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the Media was in attendance 1949: Revisiting the Trojans & the Ramblers
box [graphic] PANEL DISCUSSION►October 15, 2009
estimates of 300+ addending Ralph welcomes attendees entrance to Topeka High School's cafeteria
basketball players' panel historical slide show welcome Ramblers and their tour bus introductory slide show audience observes slides
Mark Elliott, AM 580 WIBW, mangages the discussion Vince Frye, Topeka and Shawnee Co. Sports Council panelist Jack Alexander Topeka's mayor, Bill Bunten, and Henry Alberg were Trojans Don Redmond and Dick Ridley were Ramblers Dick Ridley makes a remark
Don Remond comments Mayor Bill Bunten Debra Goodrich with Bill Wagnon, who speaks of the Ritchie Project Don Redmond and Dick Ridley enjoy their remembrances
Debra Goodrich, Dean Smith, Dave Schafer, Carlton Scroggins Youth stay standing Dean Smith greets fans USD 501 School Board attend Topeka High School cafeteria
panel receive thank-you baskets Dean Smith with Carlton Scroggins, SCHS president crowd departs The Dungeon, THS basketball court
event flyers, see PDF version
Topeka High, Jack Alexander Jack Alexander shakes hands Topeka High School tower

Participants:
Vince Frye, Topeka Shawnee Co. Sports Council
Linda Wiley, Principal, Topeka High School
Carlton Scroggins, Shawnee County Historical Society president
Dave Schafer, National Park Service
Debra Goodrich, Shawnee County Historical Society
Bill Wagnon, Shawnee County Historical Societ

Mark Elliott, AM 580 WIBW, moderator
Panelists:

Henry "Hank" Alberg, Class of 1949, Trojan
Jack Alexander, Class of 1949, Rambler
Bill Bunten, Topeka mayor, Class of 1948, Trojan
Donald Redmon, Class of 1947, Rambler
Richard Ridley, Class of 1947, Rambler

Sponsored by:
Sponsored by Topeka High School, Shawnee County Historical Society, Visit Topeka, National Park Service, WIBW AM 580 Radio, and Topeka and Shawnee County Sports Council

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Since America's founding fathers penned the words "We the People...," debate has raged over who is "we." The truth is, the meaning has evolved just as the meaning of freedom has continually redefined itself in this "Land of the Free." Kansans have had their place in the enduring struggle for freedom. Topeka was thrust into the national spotlight and played a vital role as "we" became more equal, more free.

Just prior to the 1954 landmark U.S. Supreme Court case Oliver L. Brown, et. al. v. Board of Education of Topeka, et. al., Topekans of all colors enjoyed excellent educational opportunities, but the setting remained askew. Topeka's high school was integrated, but elementary schools were not. While most sports teams and other activities at Topeka High were integrated, basketball was not. Trojans were white and Ramblers were black. Was this truly separate but equal? Players described their experiences, leaving the audience to decide.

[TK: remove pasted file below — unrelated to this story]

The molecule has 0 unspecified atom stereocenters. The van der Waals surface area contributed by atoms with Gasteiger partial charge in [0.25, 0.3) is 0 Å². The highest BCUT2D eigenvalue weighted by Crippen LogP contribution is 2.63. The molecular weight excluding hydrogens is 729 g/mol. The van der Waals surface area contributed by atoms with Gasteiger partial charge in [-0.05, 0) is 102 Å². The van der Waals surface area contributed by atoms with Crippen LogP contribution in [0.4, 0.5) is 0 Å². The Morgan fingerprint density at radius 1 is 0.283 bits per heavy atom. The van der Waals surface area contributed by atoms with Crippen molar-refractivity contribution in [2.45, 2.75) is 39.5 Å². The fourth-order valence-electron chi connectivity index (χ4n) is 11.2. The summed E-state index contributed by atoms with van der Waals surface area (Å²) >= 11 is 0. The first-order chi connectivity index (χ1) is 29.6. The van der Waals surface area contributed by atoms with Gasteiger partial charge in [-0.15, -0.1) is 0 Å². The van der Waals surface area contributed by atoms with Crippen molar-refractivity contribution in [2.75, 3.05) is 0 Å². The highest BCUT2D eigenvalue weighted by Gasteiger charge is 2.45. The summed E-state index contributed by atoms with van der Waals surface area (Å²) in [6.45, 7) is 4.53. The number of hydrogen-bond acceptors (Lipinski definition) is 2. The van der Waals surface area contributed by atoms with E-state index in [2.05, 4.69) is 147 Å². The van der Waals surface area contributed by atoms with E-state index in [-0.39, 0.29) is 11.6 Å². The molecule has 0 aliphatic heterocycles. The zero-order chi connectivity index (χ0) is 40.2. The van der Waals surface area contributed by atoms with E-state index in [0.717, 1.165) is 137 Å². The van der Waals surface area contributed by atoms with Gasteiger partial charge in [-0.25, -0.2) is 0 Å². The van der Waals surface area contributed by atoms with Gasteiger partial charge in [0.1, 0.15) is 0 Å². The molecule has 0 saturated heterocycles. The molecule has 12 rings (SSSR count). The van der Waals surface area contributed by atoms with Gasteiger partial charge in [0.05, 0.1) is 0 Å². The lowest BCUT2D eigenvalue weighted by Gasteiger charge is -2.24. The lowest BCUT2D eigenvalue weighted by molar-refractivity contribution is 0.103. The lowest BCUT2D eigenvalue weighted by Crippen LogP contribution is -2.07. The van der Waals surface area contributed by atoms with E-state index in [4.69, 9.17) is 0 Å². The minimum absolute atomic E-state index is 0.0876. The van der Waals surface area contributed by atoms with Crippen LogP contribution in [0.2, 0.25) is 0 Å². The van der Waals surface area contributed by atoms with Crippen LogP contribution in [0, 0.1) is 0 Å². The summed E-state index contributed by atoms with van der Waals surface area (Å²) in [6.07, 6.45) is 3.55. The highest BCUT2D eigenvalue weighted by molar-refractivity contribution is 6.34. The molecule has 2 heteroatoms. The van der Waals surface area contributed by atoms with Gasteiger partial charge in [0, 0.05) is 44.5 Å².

The Shawnee County Historical Society has been committed to promoting the awareness of our local heritage as a way of encouraging historic preservation. The SCHS continues to celebrate our rich and vibrant history as local people and events have had a profound impact on the national stage.

The John Ritchie House is a model of historic preservation and gives the society a vehicle to promote public awareness of this distinctive heritage. The connection, both geographically and historically, to Brown v. Board of Education Nation Historic Site, makes the Ritchie House an invaluable tool for relaying the civil rights struggles of Shawnee County and its place in the context of the nation's struggle for equality. This is why "Freedom's Pathway" is such an appropriate name for the sites linked by this trail, taking us not only from place to place, but from era to era as we continue to discover the progress of our ancestors.

The dialogue begun here will continue as others share their experiences and memories so that our children and grandchildren may better understand the world they inherit.

Part of healing is understanding and claiming our collective voices. The event last Thursday provided the opportunity to claim voices and make a difference in a quiet, respectful manner. It was an inspiration to see those men on the panel come together under the Trojan banner." —Bill Moore

 

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